Dolores M. “Dee” Schwegman, age 60 of Batesville, died Saturday, December 29, 2018 at Margaret Mary Health. Born December 3, 1958 in Batesville, she is the daughter of Marcella (Nee: Rennekamp) and Lawrence Schwegman. Dee owned and ran a children’s daycare for 31 years.Family was important to Dee and she dearly loved her nieces, nephew, great niece and great nephews. She enjoyed spending time with them and attending their sporting events. She also liked making crafts for them. Other interests included collecting carousels and for years she and Marilyn were regulars at the St. Louis Bingo on Thursdays. A gifted poet, Dee composed countless poems throughout her life. A portion of one dedicated to her mother will be used on her prayer card.Dee is survived by her sister Marilyn Schwegman of Batesville; niece Sharon (Andy) Eckstein of Sunman, Indiana; nephew Mike (Amanda) Schwegman of Oldenburg; sister-in-law Carol Schwegman of Batesville; great niece Laura Schwegman and great nephews Lawrence Schwegman, Ayden Eckstein and Connor Eckstein. In addition to her parents, she is also preceded in death by her brother Louis Schwegman and sister-in-law Mary Schwegman.Visitation is Wednesday, January 2nd, from 4 – 7 p.m. at the Weigel Funeral Home. Funeral services are 10 a.m. Thursday, January 3rd, at St. Mary’s of the Rock Church with Rev. Carl Langenderfer O.F.M. and Rev. Shaun Whittington officiating. Burial will follow in the church cemetery. Memorials may be made to Phi Beta Psi Sorority Cancer Research or to the funeral home to help with expenses.
Dino Babers stepped back from the podium where his hands rested, his left now in his pocket and his right motioning to the mass before him.“Close your eyes for me,” he said. “Stay with me.”A sharp cutoff met almost each phrase that followed. A tone gaining edge pierced the silent room, with clicks of cameras replacing the pounding of keyboards and sporadic laughter as the only audible noise. Brief downward thrusts of Babers’ right hand gave emphasis to every part of the picture he painted.A packed Carrier Dome. Deafening noise. A no-huddle offense. Electric feeling.“Open your eyes,” Babers said. “That’s going to be a reality.AdvertisementThis is placeholder text“That’s going to be Syracuse football.”In front of a packed auditorium on Monday morning, Babers spoke publicly for the first time as Syracuse’s head coach. He’s the fifth in the past 24 years, a 54-year-old tasked with providing stability to a team that’s lacked it. He brings an enticing offensive pedigree to a group that’s averaged only 22.25 points per game since 2013, almost 15 less than what Babers’ teams averaged during that span.And exactly two weeks after the firing of a head coach who opened up his tenure with similar gusto, Babers momentarily injected optimism into Syracuse football.“Why Syracuse?” Babers asked rhetorically. “Why not Syracuse? … You tell me why not.”Flanked by former SU running back Floyd Little and Director of Athletics Mark Coyle, Babers looked up at a crowd dotted by family members, current and former players, football staff members, other SU head coaches and even a Carrier Dome concessions worker.The group broke into laughter when Babers admitted his nerves after accidentally saying “this is not a destination job for me.” They erupted when Babers confessed his love for movies, claiming he’s likely to be in a theatre when the lights go down. They chuckled when he pledged his loyalty to water because he can’t afford the calories of Hawaiian Punch — he was born in Hawaii — or orange juice, a symbol used by Scott Shafer at his introductory press conference.The event had the feel of a happy-go-lucky meet-and-greet, far from the aura given off by rows of cameras and chunks of significant SU figures.The tension surrounding SU football was nonexistent when Babers began speaking. Syracuse had found its coach, no longer competing on a market that was dwindling by the day. He was now charming a congregation, some of which will play for him, that is looking for a revival.“This is going to take an entire Syracuse nation to get this done,” Babers said. “I can’t see any reason why we can’t be at the top of the (Atlantic Coast Conference).”Babers coached wide receivers under Art Briles at Baylor from 2008-11. For 12 years prior to Babers’ arrival in Waco, Texas and two years into his tenure with the Bears, the team had a losing record. Briles repeatedly told Babers that fans will come, but only if the team wins.In Babers’ last two years, Baylor slowly ascended, finishing with a 10-3 record in 2011. Even at Eastern Illinois and Bowling Green, he never began a season with expectations of a division title, he said, but each of the last four seasons resulted in one. Now he’s tasked with pulling Syracuse from similar depths.“I really believe special things are going to happen here,” Babers said. “I really believe that we’re going to start something that people are going to be talking about for a long, long time.”Before Babers was hired, Oregon offensive coordinator Scott Frost was rumored to be the top contender before he took the Central Florida job. Then Chris Ash, the defensive coordinator from defending national champion Ohio State, appeared the favorite, but he reportedly withdrew his name.The sexy names were gone, but Syracuse snatched a coach who’s guided offenses to astronomical numbers with a foundation based in faith.He spoke with conviction about giving fans what they deserve. He promised a brand of football faster than anybody has seen on turf — not mincing words to bring life to a team that lost eight straight games before its season-ending win.“I wanted someone who was innovative and had an exciting brand of football,” Coyle said.Excitement is what Syracuse lacked after missing the postseason and losing its coach.And even if it dissipates as football season creeps farther away, Babers brought it back for now. Comments Published on December 7, 2015 at 10:13 pm Contact Matt: [email protected] | @matt_schneidman Facebook Twitter Google+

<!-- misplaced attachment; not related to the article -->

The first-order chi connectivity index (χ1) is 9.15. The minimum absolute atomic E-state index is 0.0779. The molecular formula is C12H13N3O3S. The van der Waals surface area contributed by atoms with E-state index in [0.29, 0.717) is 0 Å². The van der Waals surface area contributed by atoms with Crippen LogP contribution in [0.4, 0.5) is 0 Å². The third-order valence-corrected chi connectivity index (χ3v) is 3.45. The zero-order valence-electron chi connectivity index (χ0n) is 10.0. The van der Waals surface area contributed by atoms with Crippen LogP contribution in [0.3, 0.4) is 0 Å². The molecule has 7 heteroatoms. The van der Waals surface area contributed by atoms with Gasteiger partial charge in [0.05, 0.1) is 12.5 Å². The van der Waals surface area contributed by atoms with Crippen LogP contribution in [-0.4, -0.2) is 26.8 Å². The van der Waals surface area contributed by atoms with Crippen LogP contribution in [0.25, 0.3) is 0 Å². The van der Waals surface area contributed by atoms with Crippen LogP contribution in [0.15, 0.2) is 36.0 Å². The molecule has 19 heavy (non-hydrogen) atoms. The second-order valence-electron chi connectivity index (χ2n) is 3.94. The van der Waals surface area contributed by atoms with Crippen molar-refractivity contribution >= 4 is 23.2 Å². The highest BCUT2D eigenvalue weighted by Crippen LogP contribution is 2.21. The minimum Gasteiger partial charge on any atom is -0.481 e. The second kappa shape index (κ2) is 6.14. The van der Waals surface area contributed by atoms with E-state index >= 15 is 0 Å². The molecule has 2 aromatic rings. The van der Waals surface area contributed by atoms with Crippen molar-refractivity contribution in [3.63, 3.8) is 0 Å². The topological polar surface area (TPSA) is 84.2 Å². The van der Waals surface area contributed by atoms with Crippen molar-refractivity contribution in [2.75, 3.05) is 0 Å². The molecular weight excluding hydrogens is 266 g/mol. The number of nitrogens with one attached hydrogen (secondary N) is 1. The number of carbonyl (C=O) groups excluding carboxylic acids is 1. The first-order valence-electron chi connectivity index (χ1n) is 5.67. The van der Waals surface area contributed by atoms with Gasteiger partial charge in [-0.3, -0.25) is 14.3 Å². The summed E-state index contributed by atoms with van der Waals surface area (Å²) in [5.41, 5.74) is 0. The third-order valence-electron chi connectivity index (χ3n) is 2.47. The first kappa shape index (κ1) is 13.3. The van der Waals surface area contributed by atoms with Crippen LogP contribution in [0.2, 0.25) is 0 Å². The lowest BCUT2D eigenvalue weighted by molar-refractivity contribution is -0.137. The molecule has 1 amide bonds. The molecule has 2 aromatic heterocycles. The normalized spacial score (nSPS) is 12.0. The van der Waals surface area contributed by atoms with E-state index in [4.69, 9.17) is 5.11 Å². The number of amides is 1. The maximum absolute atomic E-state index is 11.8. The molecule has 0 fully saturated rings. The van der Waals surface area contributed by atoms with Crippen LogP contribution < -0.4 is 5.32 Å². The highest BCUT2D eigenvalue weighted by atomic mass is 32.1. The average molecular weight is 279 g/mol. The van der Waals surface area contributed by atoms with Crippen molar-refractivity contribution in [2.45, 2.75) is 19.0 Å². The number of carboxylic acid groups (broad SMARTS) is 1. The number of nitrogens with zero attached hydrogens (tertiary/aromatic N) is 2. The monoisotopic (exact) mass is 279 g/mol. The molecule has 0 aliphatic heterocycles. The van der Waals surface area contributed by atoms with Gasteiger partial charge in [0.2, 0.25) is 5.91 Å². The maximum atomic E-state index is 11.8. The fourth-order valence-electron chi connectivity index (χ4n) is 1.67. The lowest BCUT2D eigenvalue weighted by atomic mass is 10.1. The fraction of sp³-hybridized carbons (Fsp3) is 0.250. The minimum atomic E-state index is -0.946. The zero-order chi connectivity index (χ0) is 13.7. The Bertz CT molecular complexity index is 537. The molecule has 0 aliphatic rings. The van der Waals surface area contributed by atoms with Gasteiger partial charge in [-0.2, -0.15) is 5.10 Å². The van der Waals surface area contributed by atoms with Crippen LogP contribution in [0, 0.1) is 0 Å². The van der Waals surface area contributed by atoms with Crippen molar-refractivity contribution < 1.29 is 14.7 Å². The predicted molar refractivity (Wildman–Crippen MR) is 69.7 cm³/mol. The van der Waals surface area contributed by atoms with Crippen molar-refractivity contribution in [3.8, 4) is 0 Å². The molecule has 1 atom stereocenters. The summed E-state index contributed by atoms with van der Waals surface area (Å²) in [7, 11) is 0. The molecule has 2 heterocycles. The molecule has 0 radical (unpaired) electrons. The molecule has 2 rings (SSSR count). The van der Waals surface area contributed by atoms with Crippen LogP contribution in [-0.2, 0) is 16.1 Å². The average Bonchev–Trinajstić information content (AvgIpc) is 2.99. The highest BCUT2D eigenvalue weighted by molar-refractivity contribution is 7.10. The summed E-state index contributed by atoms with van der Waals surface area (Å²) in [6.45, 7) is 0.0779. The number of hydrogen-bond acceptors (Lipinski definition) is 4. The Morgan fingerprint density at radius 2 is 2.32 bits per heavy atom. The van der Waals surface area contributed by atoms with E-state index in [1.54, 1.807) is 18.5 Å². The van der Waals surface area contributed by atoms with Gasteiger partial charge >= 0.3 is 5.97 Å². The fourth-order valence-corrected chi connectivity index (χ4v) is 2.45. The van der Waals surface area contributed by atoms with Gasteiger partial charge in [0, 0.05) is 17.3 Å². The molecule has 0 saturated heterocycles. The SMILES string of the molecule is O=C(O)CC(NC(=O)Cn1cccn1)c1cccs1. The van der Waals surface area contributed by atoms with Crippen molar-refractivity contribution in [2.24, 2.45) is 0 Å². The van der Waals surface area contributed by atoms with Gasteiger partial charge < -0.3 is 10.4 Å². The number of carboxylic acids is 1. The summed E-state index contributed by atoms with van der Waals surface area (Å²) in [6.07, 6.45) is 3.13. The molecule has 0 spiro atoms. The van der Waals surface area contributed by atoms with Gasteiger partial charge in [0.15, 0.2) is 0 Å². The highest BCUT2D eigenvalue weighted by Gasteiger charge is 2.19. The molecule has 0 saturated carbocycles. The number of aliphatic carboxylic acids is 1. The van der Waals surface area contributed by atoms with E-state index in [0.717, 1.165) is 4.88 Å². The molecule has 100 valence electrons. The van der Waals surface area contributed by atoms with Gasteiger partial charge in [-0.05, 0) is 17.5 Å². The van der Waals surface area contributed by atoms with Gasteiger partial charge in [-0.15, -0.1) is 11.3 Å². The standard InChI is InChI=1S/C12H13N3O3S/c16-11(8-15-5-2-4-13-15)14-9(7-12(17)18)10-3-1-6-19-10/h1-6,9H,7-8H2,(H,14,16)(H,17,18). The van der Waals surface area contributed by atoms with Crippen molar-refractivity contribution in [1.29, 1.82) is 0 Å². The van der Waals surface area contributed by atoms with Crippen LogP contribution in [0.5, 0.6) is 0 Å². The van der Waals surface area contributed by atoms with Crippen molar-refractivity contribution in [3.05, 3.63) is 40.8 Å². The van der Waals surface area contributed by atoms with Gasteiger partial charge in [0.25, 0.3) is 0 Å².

She had been away from grand slams for 16 months, but Serena Williams said she felt like “a warrior princess” as she returned to winning ways at the French Open Tuesday.The 36-year-old defeated Czech Kristyna Pliskova 7-6 (7-4) 6-4 in her first grand slam match since becoming a mom, but it was her eye-catching black catsuit that had tongues wagging.Laughing as she made reference to the fictional nation in sub-Saharan Africa, which is home to superhero Black Panther from Marvel Comics, Williams told reporters: “I feel like a warrior in it, like a warrior princess, a queen from Wakanda maybe.”It was comfortable to wear. I’m always living in a fantasy world. I always wanted to be a superhero, and it’s kind of my way of being a superhero. I feel like a superhero when I wear it.”Williams hit 13 aces in the match. The skintight outfit also serves a serious purpose, helping the 23-time grand slam champion’s blood circulation after a difficult childbirth.In an opinion piece for CNN in February, the former world No.1 described how she almost died while giving birth to her daughter, Olympia.Williams, who gave birth in September, added: “I had a lot of problems with my blood clots. God, I don’t know how many I have had in the past 12 months. So there is definitely a little functionality to it.”I have been wearing pants a lot when I play so I can keep the blood circulation going.” Williams ‘on the right track’Though she is the most successful female player of the open era, with a ranking of 451 in the world she is not seeded in Roland Garros.Hitting 13 aces and lifting her game when trailing in a first-set tiebreak, the American overcame a player 381 places above her in the rankings in an hour and 45 minutes. Australian Ashleigh Barty awaits her in the second round. In an Instagram post after her victory — her first match on clay since the 2016 French Open final — Williams wrote: “Catsuit anyone? For all the moms out there who had a tough recovery from pregnancy—here you go. If I can do it, so can you. Love you all!!” Williams, who won the 2017 Australian Open in the early stages of pregnancy. told reporters she felt she was “on the right track.””I have been putting a lot of work in on the court, off the court, on the court, on the court, off the court, that’s kind of been my life,” said Williams, who had arrived at the French Open on a two-match losing skid and with no warmup matches on clay.”I have been really enjoying it. Hopefully the results continue to show.”